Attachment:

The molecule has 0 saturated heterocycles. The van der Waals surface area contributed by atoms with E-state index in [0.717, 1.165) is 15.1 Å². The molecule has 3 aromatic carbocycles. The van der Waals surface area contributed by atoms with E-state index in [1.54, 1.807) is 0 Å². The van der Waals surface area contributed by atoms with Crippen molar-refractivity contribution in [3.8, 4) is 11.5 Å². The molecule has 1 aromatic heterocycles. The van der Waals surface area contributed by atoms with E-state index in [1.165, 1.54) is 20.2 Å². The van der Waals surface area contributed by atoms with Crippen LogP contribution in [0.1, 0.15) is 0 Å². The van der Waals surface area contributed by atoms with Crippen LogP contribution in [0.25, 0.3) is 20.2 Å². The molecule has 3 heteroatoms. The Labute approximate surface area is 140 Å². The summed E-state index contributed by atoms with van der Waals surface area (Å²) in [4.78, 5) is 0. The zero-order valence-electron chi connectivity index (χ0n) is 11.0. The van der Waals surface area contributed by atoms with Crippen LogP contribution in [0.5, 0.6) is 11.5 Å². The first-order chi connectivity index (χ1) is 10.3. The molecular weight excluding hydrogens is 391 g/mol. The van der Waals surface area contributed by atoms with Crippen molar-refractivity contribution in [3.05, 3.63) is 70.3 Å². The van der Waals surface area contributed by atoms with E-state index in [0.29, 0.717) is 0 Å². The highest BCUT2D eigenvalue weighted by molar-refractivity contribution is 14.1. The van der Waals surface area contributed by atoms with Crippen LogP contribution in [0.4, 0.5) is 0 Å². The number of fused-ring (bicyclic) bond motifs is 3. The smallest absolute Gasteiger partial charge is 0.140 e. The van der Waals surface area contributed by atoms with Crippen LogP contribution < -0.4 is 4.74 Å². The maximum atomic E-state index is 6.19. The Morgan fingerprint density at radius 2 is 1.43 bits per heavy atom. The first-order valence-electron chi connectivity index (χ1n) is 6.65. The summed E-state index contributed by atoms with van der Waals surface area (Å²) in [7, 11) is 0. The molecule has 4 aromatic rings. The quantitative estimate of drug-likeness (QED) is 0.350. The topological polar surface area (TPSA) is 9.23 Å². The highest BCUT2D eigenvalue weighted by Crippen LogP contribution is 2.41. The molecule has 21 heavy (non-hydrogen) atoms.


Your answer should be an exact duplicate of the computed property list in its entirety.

The molecule has 0 saturated heterocycles. The van der Waals surface area contributed by atoms with E-state index in [0.717, 1.165) is 15.1 Å². The molecule has 3 aromatic carbocycles. The van der Waals surface area contributed by atoms with E-state index in [1.54, 1.807) is 0 Å². The van der Waals surface area contributed by atoms with Crippen molar-refractivity contribution in [3.8, 4) is 11.5 Å². The molecule has 1 aromatic heterocycles. The van der Waals surface area contributed by atoms with E-state index in [1.165, 1.54) is 20.2 Å². The van der Waals surface area contributed by atoms with Crippen LogP contribution in [0.1, 0.15) is 0 Å². The van der Waals surface area contributed by atoms with Crippen LogP contribution in [0.25, 0.3) is 20.2 Å². The molecule has 3 heteroatoms. The Labute approximate surface area is 140 Å². The summed E-state index contributed by atoms with van der Waals surface area (Å²) in [4.78, 5) is 0. The zero-order valence-electron chi connectivity index (χ0n) is 11.0. The van der Waals surface area contributed by atoms with Crippen LogP contribution in [0.5, 0.6) is 11.5 Å². The first-order chi connectivity index (χ1) is 10.3. The molecular weight excluding hydrogens is 391 g/mol. The van der Waals surface area contributed by atoms with Crippen molar-refractivity contribution in [3.05, 3.63) is 70.3 Å². The van der Waals surface area contributed by atoms with E-state index in [0.29, 0.717) is 0 Å². The highest BCUT2D eigenvalue weighted by molar-refractivity contribution is 14.1. The van der Waals surface area contributed by atoms with Crippen LogP contribution in [0.4, 0.5) is 0 Å². The number of fused-ring (bicyclic) bond motifs is 3. The smallest absolute Gasteiger partial charge is 0.140 e. The van der Waals surface area contributed by atoms with Crippen LogP contribution < -0.4 is 4.74 Å². The maximum atomic E-state index is 6.19. The Morgan fingerprint density at radius 2 is 1.43 bits per heavy atom. The first-order valence-electron chi connectivity index (χ1n) is 6.65. The summed E-state index contributed by atoms with van der Waals surface area (Å²) in [7, 11) is 0. The molecule has 4 aromatic rings. The quantitative estimate of drug-likeness (QED) is 0.350. The topological polar surface area (TPSA) is 9.23 Å². The highest BCUT2D eigenvalue weighted by Crippen LogP contribution is 2.41. The molecule has 21 heavy (non-hydrogen) atoms.